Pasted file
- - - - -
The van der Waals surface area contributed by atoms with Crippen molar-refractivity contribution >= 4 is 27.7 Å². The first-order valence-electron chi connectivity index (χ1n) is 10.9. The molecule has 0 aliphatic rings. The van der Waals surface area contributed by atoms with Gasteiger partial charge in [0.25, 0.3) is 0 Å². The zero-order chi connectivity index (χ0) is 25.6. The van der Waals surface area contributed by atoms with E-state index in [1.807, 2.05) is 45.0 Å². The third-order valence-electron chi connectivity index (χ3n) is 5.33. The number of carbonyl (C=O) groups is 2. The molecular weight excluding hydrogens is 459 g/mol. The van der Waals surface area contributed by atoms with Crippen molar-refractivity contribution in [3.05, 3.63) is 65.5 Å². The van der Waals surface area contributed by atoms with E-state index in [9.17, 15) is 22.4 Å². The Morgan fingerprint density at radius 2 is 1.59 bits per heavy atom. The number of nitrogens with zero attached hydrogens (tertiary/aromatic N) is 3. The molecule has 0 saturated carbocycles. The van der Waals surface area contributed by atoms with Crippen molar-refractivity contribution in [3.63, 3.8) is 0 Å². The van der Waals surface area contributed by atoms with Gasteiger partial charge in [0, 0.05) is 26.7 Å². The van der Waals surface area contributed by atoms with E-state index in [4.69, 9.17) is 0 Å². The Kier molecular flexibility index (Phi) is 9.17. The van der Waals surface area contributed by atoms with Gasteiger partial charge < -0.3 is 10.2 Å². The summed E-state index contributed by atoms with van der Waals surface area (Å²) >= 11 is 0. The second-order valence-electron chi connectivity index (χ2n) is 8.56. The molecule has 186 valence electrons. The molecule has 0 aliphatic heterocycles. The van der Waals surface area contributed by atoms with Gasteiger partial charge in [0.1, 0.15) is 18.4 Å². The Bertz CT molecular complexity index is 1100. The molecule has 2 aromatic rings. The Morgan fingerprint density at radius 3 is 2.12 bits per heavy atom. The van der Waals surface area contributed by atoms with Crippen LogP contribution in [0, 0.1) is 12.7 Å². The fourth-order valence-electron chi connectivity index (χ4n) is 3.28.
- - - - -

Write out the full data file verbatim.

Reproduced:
The van der Waals surface area contributed by atoms with Crippen molar-refractivity contribution >= 4 is 27.7 Å². The first-order valence-electron chi connectivity index (χ1n) is 10.9. The molecule has 0 aliphatic rings. The van der Waals surface area contributed by atoms with Gasteiger partial charge in [0.25, 0.3) is 0 Å². The zero-order chi connectivity index (χ0) is 25.6. The van der Waals surface area contributed by atoms with E-state index in [1.807, 2.05) is 45.0 Å². The third-order valence-electron chi connectivity index (χ3n) is 5.33. The number of carbonyl (C=O) groups is 2. The molecular weight excluding hydrogens is 459 g/mol. The van der Waals surface area contributed by atoms with Crippen molar-refractivity contribution in [3.05, 3.63) is 65.5 Å². The van der Waals surface area contributed by atoms with E-state index in [9.17, 15) is 22.4 Å². The Morgan fingerprint density at radius 2 is 1.59 bits per heavy atom. The number of nitrogens with zero attached hydrogens (tertiary/aromatic N) is 3. The molecule has 0 saturated carbocycles. The van der Waals surface area contributed by atoms with Crippen molar-refractivity contribution in [3.63, 3.8) is 0 Å². The van der Waals surface area contributed by atoms with Gasteiger partial charge in [0, 0.05) is 26.7 Å². The van der Waals surface area contributed by atoms with E-state index in [4.69, 9.17) is 0 Å². The Kier molecular flexibility index (Phi) is 9.17. The van der Waals surface area contributed by atoms with Gasteiger partial charge < -0.3 is 10.2 Å². The summed E-state index contributed by atoms with van der Waals surface area (Å²) >= 11 is 0. The second-order valence-electron chi connectivity index (χ2n) is 8.56. The molecule has 186 valence electrons. The molecule has 0 aliphatic heterocycles. The van der Waals surface area contributed by atoms with Gasteiger partial charge in [0.1, 0.15) is 18.4 Å². The Bertz CT molecular complexity index is 1100. The molecule has 2 aromatic rings. The Morgan fingerprint density at radius 3 is 2.12 bits per heavy atom. The van der Waals surface area contributed by atoms with Crippen LogP contribution in [0, 0.1) is 12.7 Å². The fourth-order valence-electron chi connectivity index (χ4n) is 3.28.